Can Mac men repeat charge of 2013?

By Steve Sell
January 28, 2016

For one night McPherson College men’s basketball coach Tim Swartzendruber dared to dream the dream.

It’s been a brutally tough year for the Bulldogs, who entered Wednesday’s game with Kansas Wesleyan just 2-11 in the KCAC and 6-17 overall. It’s an extremely young team — only one senior — and injury issues, cold shooting and defensive breakdowns have greatly affected the season.

It seems like only yesterday the Bulldogs were the program that everybody in the KCAC was trying to catch up with. They made it to the national tournament four straight years, including appearances in the NAIA Elite Eight in 2011 and the Final Four in 2012, a year they finished 33-4.

But it’s been a tough couple of years for Mac, with this season perhaps the toughest since they had high expectations coming in. On Wednesday, though, Swartzendruber saw what this team could be capable of in routing Kansas Wesleyan 83-66, a game it led by as many as 29 points.

In the Bulldogs’ defense, they have yet to play a game this year with their complete ensemble. This Saturday, though, Ryan O’Hara is expected back from a concussion and that would give Swartzendruber the team he had planned for at the start of the season.

A big plus Wednesday was the return of DeAndre Henson, who had debuted on Saturday with a cameo against Ottawa. He had to sit out the first semester, but it was evident the impact he makes on the team. He’s 6-4, strong, a good defender and brings maturity. He was solid last year in averaging 11 points a game.

The Bulldogs have a lot of pieces. Reed Rowell, who was off to a great start, injured an ankle in the third conference game of the year against Ottawa and missed eight games. He finally played like his early season form on Wednesday, dominating inside with 11 rebounds. At 6-8 and 240, he can be the inside presence the team needs.

It also allowed Ramon Martinez to play more on the perimeter as he’s had to play on the inside in Rowell’s stead. He had 17 points and nine rebounds and is better when he can be outside to use his creativity.

When O’Hara returns, that gives the Bulldogs a solid trio of players 6-6 to 6-8.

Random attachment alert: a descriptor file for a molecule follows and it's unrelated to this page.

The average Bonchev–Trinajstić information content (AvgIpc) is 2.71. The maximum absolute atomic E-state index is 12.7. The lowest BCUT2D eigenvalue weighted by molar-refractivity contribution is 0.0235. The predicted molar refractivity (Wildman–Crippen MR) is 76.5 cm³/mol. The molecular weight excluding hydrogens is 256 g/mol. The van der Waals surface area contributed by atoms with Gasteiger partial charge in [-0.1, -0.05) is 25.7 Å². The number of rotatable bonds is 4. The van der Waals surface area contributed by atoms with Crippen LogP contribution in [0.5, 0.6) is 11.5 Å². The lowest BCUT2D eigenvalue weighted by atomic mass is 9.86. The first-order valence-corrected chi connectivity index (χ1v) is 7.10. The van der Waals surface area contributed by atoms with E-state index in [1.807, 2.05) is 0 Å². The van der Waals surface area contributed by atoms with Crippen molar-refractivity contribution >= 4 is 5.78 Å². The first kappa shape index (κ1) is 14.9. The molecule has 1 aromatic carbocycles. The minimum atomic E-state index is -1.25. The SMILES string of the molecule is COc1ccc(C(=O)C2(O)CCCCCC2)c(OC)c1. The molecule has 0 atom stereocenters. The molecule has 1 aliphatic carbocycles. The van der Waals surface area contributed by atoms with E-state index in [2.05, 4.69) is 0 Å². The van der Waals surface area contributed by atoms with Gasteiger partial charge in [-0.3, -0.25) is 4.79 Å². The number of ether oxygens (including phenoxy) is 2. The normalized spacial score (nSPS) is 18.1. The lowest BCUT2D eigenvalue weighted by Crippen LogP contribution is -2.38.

In the backcourt, Chris Crook has been the team’s constant and best player. Now that some of the other players are getting back, he won’t be under pressure to try and do too much.

An X-factor is Dee Roberts. A transfer guard, at times he can be instant offense as he averages in double figures. Consistency has been his biggest drawback, but there’s no questioning his talent for scoring.

Aaron Bachura is another streaky shooter. Freshman Grant Raleigh has started the last couple of games at the point, with Kyle Lakin now coming off the bench. Raleigh is a good passer and looks to score, while Lakin is one of the KCAC’s best on-ball defenders despite his size. He plays physical and has shut down some of the conference’s better scorers. Chris Lowe is a third point guard and has been explosive at times. He’s only a freshman with a big upside.

Louis Parker III is undersized on the inside at 6-2, but he’s a high-energy guy and knows how to block out to get rebounds. Jared Haury, the former El Dorado Wildcat, can provide 3-point shooting off the bench for a taller (6-5) player.

So that’s a lot of pieces to the puzzle. It may be too late to salvage this season to make the playoffs — there’s still six games left and it will take at least a 4-2 record to probably get in — but never forget 2013. The Bulldogs that year got in the playoffs on the last night of the regular season as the eighth and final seed, but then won the KCAC Tournament for their last trip to nationals. 

Who says history can’t repeat?